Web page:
The risk of living too long, otherwise known as longevity risk, refers to the potential that a person might outlive his or her savings.
Average life expectancy at age 65 is currently 19 years for males (i.e. a 65 year old is expected to live to age 84) and 22 years for females (i.e. a 65 year old is expected to live to age 87). But these are averages – about half the population is expected to live longer than this.
Because it is impossible to accurately predict a person’s individual lifespan, it is not only difficult to manage longevity risk, it adds complexity to just about every aspect of retirement planning.
For example, take Betty, a 65-year-old retired business owner with savings of $1 million.
She, like most retirees, would like to know how much of this $1 million she could withdraw each year to not only meet her spending needs but at the same time reduce the risk of outliving her savings.
The answer to this question will depend on many factors such as the anticipated growth rate of the money, its tax treatment, the impact of inflation and Betty’s probable lifespan, to name just a few.
While it may be possible to make some fairly accurate estimates as to things like growth rates and taxation, how long a person will live is difficult if not impossible to come close to predicting.
Of all factors, lifespan may in fact be the single most important one in trying to estimate how long your savings might last.
To show why, let’s eliminate all of the other factors so that we can just focus on the impact of only lifespan.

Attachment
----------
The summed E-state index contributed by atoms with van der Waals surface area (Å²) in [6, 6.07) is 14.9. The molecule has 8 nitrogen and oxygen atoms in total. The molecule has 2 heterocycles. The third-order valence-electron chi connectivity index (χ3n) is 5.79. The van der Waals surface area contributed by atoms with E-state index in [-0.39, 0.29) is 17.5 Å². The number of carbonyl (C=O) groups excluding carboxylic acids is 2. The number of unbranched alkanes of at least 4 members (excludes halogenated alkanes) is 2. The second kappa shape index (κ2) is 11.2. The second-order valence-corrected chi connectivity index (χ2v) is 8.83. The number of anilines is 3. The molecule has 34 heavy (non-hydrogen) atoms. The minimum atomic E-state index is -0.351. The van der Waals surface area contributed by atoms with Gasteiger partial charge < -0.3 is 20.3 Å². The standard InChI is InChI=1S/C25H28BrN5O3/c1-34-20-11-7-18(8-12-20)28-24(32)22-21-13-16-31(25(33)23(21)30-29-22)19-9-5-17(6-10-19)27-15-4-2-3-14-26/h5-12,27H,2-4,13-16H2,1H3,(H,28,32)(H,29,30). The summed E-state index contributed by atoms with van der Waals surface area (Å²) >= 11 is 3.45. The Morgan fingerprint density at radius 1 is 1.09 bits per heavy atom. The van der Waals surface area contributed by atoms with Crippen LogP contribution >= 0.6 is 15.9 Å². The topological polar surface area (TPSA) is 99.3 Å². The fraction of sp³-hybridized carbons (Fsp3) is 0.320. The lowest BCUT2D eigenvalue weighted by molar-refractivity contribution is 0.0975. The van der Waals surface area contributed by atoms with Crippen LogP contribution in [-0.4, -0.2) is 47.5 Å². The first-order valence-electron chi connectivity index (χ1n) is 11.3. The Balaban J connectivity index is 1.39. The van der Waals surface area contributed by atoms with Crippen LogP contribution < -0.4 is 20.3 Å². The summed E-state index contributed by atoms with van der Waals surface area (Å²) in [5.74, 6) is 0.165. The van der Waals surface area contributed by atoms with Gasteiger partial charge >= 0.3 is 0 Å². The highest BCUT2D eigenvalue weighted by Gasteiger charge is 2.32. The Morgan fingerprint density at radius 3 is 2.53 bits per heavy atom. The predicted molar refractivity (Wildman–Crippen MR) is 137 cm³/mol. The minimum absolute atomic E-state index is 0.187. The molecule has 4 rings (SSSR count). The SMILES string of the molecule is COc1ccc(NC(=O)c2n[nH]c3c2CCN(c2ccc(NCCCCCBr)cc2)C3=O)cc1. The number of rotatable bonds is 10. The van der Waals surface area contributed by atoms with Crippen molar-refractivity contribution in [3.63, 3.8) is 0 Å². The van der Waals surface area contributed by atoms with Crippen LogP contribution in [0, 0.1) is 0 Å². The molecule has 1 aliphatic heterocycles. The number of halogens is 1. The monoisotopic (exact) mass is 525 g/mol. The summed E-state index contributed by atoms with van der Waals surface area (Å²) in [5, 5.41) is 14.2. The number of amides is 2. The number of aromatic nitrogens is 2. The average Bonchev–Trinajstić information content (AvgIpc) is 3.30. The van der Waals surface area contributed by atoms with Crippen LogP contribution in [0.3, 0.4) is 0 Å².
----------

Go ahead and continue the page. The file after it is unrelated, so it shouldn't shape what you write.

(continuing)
To illustrate, assume that Betty’s $1,000,000 will not grow at all, no taxes will be due on this money and we are unconcerned about inflation.
Under these circumstances, we can simply divide Betty’s $1,000,000 by the number of years she is expected to live to determine how much she can withdraw each year.
As previously stated, the average life expectancy for a female age 65 is age 87 or 22 more years.
$1 million divided by 22 years equals $45,455 (annual income).
But again, living to age 87 is only an average, and a fairly useless number for the purposes of planning considering that about half the females age 65 will live longer and about half will never make it to the average age of 87.
If Betty believed that she would only make it to age 81 (16 more years) she could spend much more of her savings each year.
$1 million divided by 16 years equals $62,500 (annual income). That’s a $17,045 increase in income each year.
But what if she is wrong? What if she instead lives to an even older age of 93? Unless she wants to be exposed to the potential risk of being broke at age 81 and spending the final 12 years of her life in poverty, she’s forced to significantly reduce her spending.
$1 million divided by 28 equals $35,714 (annual income). That’s $26,786 less income each year.
One of the greatest fears shared by retirees is that one day they will be old and broke because they outlived their money.
Because of this, it is not unusual to find that instead of enjoying retirement with travel, pursuing hobbies and buying gifts for grand kids, many people do without in order to reduce the risk of outliving their savings.
If Betty shares this concern and because if it limits her withdrawals to only $35,714, but lives to age 75, she would have only spent $357,140 of her original $1 million.
The $642,860 remaining at her death might be great for her heirs, but a tragedy if Betty’s limited spending had prevented her from living her remaining years doing the things she truly wanted to do.
One of the surest and most effective ways to combat longevity risk is to have reliable, consistent, lifelong retirement income.
Few things will be more important than your future retirement. And the way time flies, it will happen before you know it. We can help you plan for the inevitable.